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"He wasn't America's dad to me": Bill Cosby accuser reflects after his conviction

Cosby accuser: "You're not above the law"
Cosby accuser: "You're not above the law" 05:23

"America's dad" woke up in prison for the first time Wednesday morning. Bill Cosby, the once-celebrated actor and comedian, was sentenced to three to 10 years in prison Tuesday for drugging and sexually assaulting Andrea Constand in 2004.

In all, more than 60 women have accused Cosby of sexual misconduct. One of those women is Victoria Valentino, who alleges Cosby raped her in 1969 after the tragic drowning death of her 6-year-old son. She was 26 years old at the time.

"He wasn't America's dad to me," Valentino said on "CBS This Morning." "After that experience, I left Los Angeles and I went on a healing odyssey that lasted about 12 years. I walked away from my career."

Valentino has been a constant presence at both of his trials, the first of which began in 2015 and ended in a mistrial. She and his other accusers sat "shaking" in the back row of the courtroom Tuesday as they waited to hear his fate. When he was brought out in handcuffs, for a moment Valentino felt pity for the 81-year-old.

"I had this moment of feeling sorry for him because he seemed suddenly so frail and that arrogant, pompous, rather terrifying presence was no longer there. But then I saw a smirk on his face. He still had that jokey smirk," Valentino said.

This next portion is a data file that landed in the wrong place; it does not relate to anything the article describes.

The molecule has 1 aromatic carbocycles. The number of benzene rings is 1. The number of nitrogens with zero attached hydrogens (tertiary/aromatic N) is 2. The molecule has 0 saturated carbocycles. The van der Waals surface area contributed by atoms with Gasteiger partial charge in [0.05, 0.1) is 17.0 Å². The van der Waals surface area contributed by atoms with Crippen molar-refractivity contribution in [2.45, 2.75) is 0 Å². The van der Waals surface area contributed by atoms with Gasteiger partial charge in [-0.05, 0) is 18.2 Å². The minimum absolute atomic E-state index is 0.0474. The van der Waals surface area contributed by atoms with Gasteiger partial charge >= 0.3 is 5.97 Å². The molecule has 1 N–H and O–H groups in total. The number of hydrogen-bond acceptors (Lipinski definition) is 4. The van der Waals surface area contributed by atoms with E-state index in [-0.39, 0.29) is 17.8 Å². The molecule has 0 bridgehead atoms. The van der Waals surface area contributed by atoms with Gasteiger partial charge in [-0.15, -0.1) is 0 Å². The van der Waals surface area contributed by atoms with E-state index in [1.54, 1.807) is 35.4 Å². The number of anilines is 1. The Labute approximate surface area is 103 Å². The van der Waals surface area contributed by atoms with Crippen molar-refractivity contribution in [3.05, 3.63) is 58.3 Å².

Meet the prosecutor who took down Bill Cosby 04:41

Cosby has never apologized for his alleged behavior and is now required to register as a sex offender. As Valentino sees it, an apology from him wouldn't mean much anyway.

"I believe he's sociopathic. He has no conscience, therefore even if he apologized it wouldn't matter, it would just be an act. It would be something to engender sympathy from the public," she said.

Cosby's spokesperson, Andrew Wyatt, called the trial racist and sexist after the sentence was handed down. He says his client will appeal but Valentino isn't concerned that he'll ever be acquitted.   

"The arguments are…because he's so old that he couldn't possibly hurt another woman if he were in his home with an ankle bracelet. But let's face it, that's where he raped Andrea Constand," she said.

His conviction marks the first major celebrity sent to prison in the #MeToo era.

 "It says that no matter how wealthy, no matter how powerful, no matter how famous – you are not above the law," she said.

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